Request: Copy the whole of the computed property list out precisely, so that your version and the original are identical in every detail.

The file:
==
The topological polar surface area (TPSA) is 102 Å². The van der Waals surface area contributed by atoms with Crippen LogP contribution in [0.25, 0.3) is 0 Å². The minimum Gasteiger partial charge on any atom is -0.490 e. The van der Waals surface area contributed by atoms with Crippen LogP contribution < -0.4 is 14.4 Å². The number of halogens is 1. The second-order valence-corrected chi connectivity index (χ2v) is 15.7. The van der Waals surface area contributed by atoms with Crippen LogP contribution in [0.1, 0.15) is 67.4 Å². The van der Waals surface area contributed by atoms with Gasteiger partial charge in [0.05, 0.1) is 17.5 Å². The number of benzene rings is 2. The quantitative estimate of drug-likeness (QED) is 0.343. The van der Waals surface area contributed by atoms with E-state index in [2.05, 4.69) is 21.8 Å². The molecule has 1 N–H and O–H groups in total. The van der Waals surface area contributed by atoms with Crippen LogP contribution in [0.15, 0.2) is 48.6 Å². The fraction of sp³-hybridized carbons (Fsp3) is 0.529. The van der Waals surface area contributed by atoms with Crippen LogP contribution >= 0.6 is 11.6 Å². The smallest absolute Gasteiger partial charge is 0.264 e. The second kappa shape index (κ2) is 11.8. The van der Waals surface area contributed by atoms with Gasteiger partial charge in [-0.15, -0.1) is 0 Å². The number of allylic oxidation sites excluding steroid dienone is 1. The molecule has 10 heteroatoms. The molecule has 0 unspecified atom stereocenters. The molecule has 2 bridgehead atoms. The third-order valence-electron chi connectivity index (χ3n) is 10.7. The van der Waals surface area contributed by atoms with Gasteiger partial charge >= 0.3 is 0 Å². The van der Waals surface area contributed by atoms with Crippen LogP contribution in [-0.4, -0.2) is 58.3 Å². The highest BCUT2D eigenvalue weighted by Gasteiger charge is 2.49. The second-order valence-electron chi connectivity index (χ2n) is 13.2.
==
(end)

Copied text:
The topological polar surface area (TPSA) is 102 Å². The van der Waals surface area contributed by atoms with Crippen LogP contribution in [0.25, 0.3) is 0 Å². The minimum Gasteiger partial charge on any atom is -0.490 e. The van der Waals surface area contributed by atoms with Crippen LogP contribution < -0.4 is 14.4 Å². The number of halogens is 1. The second-order valence-corrected chi connectivity index (χ2v) is 15.7. The van der Waals surface area contributed by atoms with Crippen LogP contribution in [0.1, 0.15) is 67.4 Å². The van der Waals surface area contributed by atoms with Gasteiger partial charge in [0.05, 0.1) is 17.5 Å². The number of benzene rings is 2. The quantitative estimate of drug-likeness (QED) is 0.343. The van der Waals surface area contributed by atoms with E-state index in [2.05, 4.69) is 21.8 Å². The molecule has 1 N–H and O–H groups in total. The van der Waals surface area contributed by atoms with Crippen LogP contribution in [0.15, 0.2) is 48.6 Å². The fraction of sp³-hybridized carbons (Fsp3) is 0.529. The van der Waals surface area contributed by atoms with Crippen LogP contribution >= 0.6 is 11.6 Å². The smallest absolute Gasteiger partial charge is 0.264 e. The second kappa shape index (κ2) is 11.8. The van der Waals surface area contributed by atoms with Gasteiger partial charge in [-0.15, -0.1) is 0 Å². The number of allylic oxidation sites excluding steroid dienone is 1. The molecule has 10 heteroatoms. The molecule has 0 unspecified atom stereocenters. The molecule has 2 bridgehead atoms. The third-order valence-electron chi connectivity index (χ3n) is 10.7. The van der Waals surface area contributed by atoms with Gasteiger partial charge >= 0.3 is 0 Å². The van der Waals surface area contributed by atoms with Crippen LogP contribution in [-0.4, -0.2) is 58.3 Å². The highest BCUT2D eigenvalue weighted by Gasteiger charge is 2.49. The second-order valence-electron chi connectivity index (χ2n) is 13.2.